The mountain peaks of Montana, wildflowers waving in the wind, clear rivers and streams packed with trout, all are more than enough to inspire a conservatism spirit in visitors. Sustainable tourism, at its core, is simple. According to the Travel Foundation, an organization that has made it their mission to take on the social and environmental challenges of global tourism, sustainable tourism is about maximizing the benefits of tourism and travel while minimizing the downsides.
But while it may have a simple definition, the reality of sustainable tourism can be much more complicated. It’s something that comes with research, time, and a commitment to sustainability. So how can the average traveler incorporate sustainability into their vacation?
This is a hot-button issue in our world today, and for a good reason. With 1.4 billion people traveling now, according to the United Nations World Tourism Organization, it’s crucial to think about the impact we have when we travel. Here are a few ideas on how to make your travels more sustainable.
There’s been a lot of buzz recently about the high environmental impact passengers have on commercial flights. So what should you do if you need to fly to reach the wide and wild spaces of Big Sky Country?
Well, you may consider purchasing carbon offsets. According to Wired, a flight from Chicago to LA generates 1,000 pounds of carbon emissions per passenger. When you are buying carbon offsets, your money goes to projects that help reduce CO2 emissions. Thanks to the Carbon Offsetting and Reduction Scheme for International Aviation (CORSIA)—a bit of a mouthful—airlines that fly internationally will be required to purchase carbon offsets for their flights as of 2021. Until then, you can buy them yourself.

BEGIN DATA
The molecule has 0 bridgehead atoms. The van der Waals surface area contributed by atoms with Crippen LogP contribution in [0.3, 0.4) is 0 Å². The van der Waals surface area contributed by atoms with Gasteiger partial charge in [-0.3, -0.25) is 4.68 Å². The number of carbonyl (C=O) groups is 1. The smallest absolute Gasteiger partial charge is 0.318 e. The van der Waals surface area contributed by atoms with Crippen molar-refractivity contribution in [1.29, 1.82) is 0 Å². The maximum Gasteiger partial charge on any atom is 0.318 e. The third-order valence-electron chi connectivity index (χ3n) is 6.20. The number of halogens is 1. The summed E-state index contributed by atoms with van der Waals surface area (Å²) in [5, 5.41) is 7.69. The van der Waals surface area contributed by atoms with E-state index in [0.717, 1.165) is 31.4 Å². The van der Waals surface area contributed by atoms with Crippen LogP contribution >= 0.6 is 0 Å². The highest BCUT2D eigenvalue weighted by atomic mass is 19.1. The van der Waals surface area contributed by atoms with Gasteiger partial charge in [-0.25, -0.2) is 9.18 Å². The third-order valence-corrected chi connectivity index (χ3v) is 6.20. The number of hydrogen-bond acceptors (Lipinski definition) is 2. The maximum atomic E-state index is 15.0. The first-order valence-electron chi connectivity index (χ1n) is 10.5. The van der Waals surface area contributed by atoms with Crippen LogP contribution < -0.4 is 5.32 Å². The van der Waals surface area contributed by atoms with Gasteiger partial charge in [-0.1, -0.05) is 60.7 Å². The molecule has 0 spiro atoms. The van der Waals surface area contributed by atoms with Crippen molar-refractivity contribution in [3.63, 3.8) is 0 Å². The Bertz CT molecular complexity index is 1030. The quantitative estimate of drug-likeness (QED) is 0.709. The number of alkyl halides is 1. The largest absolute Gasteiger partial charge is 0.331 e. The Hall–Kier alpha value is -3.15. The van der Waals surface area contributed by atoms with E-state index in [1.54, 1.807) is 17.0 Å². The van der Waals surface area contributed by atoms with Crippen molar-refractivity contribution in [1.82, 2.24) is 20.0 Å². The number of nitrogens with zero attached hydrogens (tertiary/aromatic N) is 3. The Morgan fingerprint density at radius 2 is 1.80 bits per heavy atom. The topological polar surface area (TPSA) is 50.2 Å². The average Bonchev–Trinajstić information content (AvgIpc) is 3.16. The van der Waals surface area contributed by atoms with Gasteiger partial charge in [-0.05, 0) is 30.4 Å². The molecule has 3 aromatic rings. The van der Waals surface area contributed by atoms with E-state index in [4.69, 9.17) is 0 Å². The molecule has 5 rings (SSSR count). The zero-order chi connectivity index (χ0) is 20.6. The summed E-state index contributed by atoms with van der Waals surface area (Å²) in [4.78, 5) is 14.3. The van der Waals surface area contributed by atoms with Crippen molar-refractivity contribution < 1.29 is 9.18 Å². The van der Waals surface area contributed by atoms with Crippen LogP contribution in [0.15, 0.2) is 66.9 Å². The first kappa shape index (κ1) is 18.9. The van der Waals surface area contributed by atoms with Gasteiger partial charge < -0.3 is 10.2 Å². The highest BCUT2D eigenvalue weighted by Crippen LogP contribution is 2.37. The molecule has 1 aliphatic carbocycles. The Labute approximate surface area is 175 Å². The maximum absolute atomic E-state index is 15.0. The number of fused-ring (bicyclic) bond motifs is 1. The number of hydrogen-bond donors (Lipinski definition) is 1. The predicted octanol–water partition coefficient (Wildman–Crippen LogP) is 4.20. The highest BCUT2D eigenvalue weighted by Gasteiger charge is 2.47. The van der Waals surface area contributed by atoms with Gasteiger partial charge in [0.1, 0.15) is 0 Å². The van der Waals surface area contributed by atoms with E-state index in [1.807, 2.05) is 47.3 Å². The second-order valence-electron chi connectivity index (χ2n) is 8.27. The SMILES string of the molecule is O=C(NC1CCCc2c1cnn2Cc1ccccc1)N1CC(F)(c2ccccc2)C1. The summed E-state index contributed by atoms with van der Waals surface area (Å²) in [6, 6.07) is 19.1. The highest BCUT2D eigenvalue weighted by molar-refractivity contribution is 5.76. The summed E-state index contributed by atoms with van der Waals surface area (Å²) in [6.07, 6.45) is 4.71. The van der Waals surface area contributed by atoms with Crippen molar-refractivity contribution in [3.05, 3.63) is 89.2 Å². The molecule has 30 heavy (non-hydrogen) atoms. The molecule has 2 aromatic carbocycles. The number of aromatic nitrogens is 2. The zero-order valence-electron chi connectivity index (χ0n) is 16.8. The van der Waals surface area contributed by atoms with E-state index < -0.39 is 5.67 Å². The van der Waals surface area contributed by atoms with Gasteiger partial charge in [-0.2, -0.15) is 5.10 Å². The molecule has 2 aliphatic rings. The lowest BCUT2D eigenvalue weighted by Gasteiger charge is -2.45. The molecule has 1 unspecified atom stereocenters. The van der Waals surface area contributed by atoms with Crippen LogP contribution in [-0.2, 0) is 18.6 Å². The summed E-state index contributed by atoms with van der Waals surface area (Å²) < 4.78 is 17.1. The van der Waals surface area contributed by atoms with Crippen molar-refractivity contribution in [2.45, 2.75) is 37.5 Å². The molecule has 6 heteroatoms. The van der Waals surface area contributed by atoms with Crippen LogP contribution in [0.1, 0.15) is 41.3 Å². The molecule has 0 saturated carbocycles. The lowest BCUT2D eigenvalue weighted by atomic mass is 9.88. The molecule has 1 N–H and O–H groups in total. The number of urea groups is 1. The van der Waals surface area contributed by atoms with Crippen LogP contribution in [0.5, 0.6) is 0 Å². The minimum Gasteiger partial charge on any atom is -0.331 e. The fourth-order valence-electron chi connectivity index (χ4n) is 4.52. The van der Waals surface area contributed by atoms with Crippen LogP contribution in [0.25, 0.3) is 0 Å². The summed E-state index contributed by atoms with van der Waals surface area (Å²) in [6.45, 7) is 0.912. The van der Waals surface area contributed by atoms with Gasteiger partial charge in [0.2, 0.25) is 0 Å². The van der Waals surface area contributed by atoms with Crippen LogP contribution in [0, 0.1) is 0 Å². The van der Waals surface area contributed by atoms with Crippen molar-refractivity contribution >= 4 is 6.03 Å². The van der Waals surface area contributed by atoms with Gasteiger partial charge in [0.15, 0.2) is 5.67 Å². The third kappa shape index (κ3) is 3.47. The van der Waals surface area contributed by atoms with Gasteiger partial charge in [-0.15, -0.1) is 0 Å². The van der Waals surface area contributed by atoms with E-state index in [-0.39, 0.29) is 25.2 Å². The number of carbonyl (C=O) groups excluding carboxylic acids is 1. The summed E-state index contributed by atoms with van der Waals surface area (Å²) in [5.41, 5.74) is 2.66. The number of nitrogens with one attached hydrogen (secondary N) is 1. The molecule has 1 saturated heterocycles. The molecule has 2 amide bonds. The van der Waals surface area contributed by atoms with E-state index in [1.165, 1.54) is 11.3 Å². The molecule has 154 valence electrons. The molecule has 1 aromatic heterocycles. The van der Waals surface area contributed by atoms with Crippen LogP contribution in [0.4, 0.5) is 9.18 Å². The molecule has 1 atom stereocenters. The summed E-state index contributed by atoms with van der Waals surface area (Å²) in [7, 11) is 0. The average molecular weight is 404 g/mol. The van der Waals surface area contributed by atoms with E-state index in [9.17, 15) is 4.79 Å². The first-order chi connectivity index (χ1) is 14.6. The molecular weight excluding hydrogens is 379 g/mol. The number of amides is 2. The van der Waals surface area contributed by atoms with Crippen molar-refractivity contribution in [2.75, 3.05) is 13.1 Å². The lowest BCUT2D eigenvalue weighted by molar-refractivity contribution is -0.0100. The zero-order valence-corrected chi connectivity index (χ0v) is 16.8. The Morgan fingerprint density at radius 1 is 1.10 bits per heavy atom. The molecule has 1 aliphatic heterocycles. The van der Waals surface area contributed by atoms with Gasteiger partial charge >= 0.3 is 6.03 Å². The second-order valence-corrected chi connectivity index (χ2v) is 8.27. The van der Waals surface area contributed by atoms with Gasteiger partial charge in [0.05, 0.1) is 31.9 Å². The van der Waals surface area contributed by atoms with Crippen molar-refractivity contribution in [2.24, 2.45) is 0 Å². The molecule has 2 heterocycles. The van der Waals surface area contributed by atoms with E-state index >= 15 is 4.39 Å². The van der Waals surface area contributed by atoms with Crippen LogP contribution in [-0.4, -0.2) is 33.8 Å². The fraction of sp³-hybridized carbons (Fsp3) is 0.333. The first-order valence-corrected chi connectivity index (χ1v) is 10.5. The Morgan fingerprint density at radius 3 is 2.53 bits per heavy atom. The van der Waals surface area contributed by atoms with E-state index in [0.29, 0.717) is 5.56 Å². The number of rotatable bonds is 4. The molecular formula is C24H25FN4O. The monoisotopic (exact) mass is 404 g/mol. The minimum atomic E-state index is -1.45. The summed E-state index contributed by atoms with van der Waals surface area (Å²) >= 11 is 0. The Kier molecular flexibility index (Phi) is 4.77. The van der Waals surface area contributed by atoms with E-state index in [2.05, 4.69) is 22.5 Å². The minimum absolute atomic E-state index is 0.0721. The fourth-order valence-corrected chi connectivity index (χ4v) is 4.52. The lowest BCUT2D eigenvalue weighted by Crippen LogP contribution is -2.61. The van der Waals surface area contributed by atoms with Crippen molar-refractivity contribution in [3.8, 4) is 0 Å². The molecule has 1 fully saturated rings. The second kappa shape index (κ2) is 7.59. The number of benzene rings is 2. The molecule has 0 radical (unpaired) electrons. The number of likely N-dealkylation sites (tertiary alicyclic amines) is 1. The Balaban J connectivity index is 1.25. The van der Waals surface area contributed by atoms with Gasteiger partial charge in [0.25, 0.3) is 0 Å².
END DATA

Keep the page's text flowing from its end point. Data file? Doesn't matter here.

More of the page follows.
Sustainability isn’t all environmental. Some of it is also about improving local economies. So try buying souvenirs at locally-owned shops, or dining out at mom-and-pop places rather than at big chains when you travel. Making sure your lodging is family-owned (like the Highline Adventures hotels) is another excellent way to keep your money local. Putting your dollars back into the local economy while you travel can do a world of good.
Any time you interact with animals on your travels, you want to consider their well being. Are you interacting with wildlife through a for-profit group or a registered nonprofit? Do they promote research and understanding, or do they offer animal rides or harmful encounters?
In Montana, nothing beats viewing wildlife in the wild. Groups like Yellowstone Forever offer wildlife-viewing tours that are safe and responsible, and the Grizzly and Wolf Discovery Center in West Yellowstone lets you see rehabilitated bears and wolves in captivity.
Making room in your suitcase for a reusable grocery bag and an insulated coffee mug and water bottle can make a big difference when it comes to your impact. Being away from home makes it seem so much simpler to use plastic utensils and single-use containers when you’re grabbing food on the go, but with a little bit of thinking ahead, you can cut out a lot of that waste.
For more travel tips to help you plan your visit to Montana, check out the rest of our blog here.